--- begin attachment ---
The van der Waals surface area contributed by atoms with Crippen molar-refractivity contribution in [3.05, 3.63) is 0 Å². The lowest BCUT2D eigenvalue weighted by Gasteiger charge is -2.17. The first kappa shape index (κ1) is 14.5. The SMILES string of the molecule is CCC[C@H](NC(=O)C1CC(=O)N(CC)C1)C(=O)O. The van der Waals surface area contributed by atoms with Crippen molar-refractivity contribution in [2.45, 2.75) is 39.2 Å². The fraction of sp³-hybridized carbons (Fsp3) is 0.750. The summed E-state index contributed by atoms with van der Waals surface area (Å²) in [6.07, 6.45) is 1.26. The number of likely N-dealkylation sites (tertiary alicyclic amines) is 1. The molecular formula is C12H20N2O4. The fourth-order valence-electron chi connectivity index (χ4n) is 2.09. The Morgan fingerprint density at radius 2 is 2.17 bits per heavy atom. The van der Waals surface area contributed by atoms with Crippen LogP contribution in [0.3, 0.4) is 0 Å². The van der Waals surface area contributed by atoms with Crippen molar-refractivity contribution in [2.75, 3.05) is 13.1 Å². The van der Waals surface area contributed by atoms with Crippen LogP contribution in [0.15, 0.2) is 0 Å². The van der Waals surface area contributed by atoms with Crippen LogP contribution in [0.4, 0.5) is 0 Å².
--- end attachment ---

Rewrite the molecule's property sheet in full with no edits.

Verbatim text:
The van der Waals surface area contributed by atoms with Crippen molar-refractivity contribution in [3.05, 3.63) is 0 Å². The lowest BCUT2D eigenvalue weighted by Gasteiger charge is -2.17. The first kappa shape index (κ1) is 14.5. The SMILES string of the molecule is CCC[C@H](NC(=O)C1CC(=O)N(CC)C1)C(=O)O. The van der Waals surface area contributed by atoms with Crippen molar-refractivity contribution in [2.45, 2.75) is 39.2 Å². The fraction of sp³-hybridized carbons (Fsp3) is 0.750. The summed E-state index contributed by atoms with van der Waals surface area (Å²) in [6.07, 6.45) is 1.26. The number of likely N-dealkylation sites (tertiary alicyclic amines) is 1. The molecular formula is C12H20N2O4. The fourth-order valence-electron chi connectivity index (χ4n) is 2.09. The Morgan fingerprint density at radius 2 is 2.17 bits per heavy atom. The van der Waals surface area contributed by atoms with Crippen LogP contribution in [0.3, 0.4) is 0 Å². The van der Waals surface area contributed by atoms with Crippen molar-refractivity contribution in [2.75, 3.05) is 13.1 Å². The van der Waals surface area contributed by atoms with Crippen LogP contribution in [0.15, 0.2) is 0 Å². The van der Waals surface area contributed by atoms with Crippen LogP contribution in [0.4, 0.5) is 0 Å².